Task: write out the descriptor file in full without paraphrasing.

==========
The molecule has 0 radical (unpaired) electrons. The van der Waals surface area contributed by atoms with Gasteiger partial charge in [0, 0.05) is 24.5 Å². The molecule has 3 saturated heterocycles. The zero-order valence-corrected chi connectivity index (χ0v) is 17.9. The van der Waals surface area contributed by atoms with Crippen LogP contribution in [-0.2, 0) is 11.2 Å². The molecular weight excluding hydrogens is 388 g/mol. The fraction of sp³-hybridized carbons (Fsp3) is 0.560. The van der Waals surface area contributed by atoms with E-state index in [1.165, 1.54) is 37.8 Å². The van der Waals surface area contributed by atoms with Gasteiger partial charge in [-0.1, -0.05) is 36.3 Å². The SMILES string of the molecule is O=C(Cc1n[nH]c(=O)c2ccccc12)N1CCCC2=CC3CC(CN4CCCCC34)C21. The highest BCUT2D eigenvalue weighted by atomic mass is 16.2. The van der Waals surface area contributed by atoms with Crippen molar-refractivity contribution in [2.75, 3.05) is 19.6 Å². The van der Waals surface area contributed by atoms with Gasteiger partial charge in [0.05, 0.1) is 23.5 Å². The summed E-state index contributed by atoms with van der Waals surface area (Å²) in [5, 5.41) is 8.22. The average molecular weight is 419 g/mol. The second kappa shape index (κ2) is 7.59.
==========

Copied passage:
The molecule has 0 radical (unpaired) electrons. The van der Waals surface area contributed by atoms with Gasteiger partial charge in [0, 0.05) is 24.5 Å². The molecule has 3 saturated heterocycles. The zero-order valence-corrected chi connectivity index (χ0v) is 17.9. The van der Waals surface area contributed by atoms with Crippen LogP contribution in [-0.2, 0) is 11.2 Å². The molecular weight excluding hydrogens is 388 g/mol. The fraction of sp³-hybridized carbons (Fsp3) is 0.560. The van der Waals surface area contributed by atoms with E-state index in [1.165, 1.54) is 37.8 Å². The van der Waals surface area contributed by atoms with Gasteiger partial charge in [-0.1, -0.05) is 36.3 Å². The SMILES string of the molecule is O=C(Cc1n[nH]c(=O)c2ccccc12)N1CCCC2=CC3CC(CN4CCCCC34)C21. The highest BCUT2D eigenvalue weighted by atomic mass is 16.2. The van der Waals surface area contributed by atoms with Crippen molar-refractivity contribution in [2.75, 3.05) is 19.6 Å². The van der Waals surface area contributed by atoms with Gasteiger partial charge in [0.05, 0.1) is 23.5 Å². The summed E-state index contributed by atoms with van der Waals surface area (Å²) in [5, 5.41) is 8.22. The average molecular weight is 419 g/mol. The second kappa shape index (κ2) is 7.59.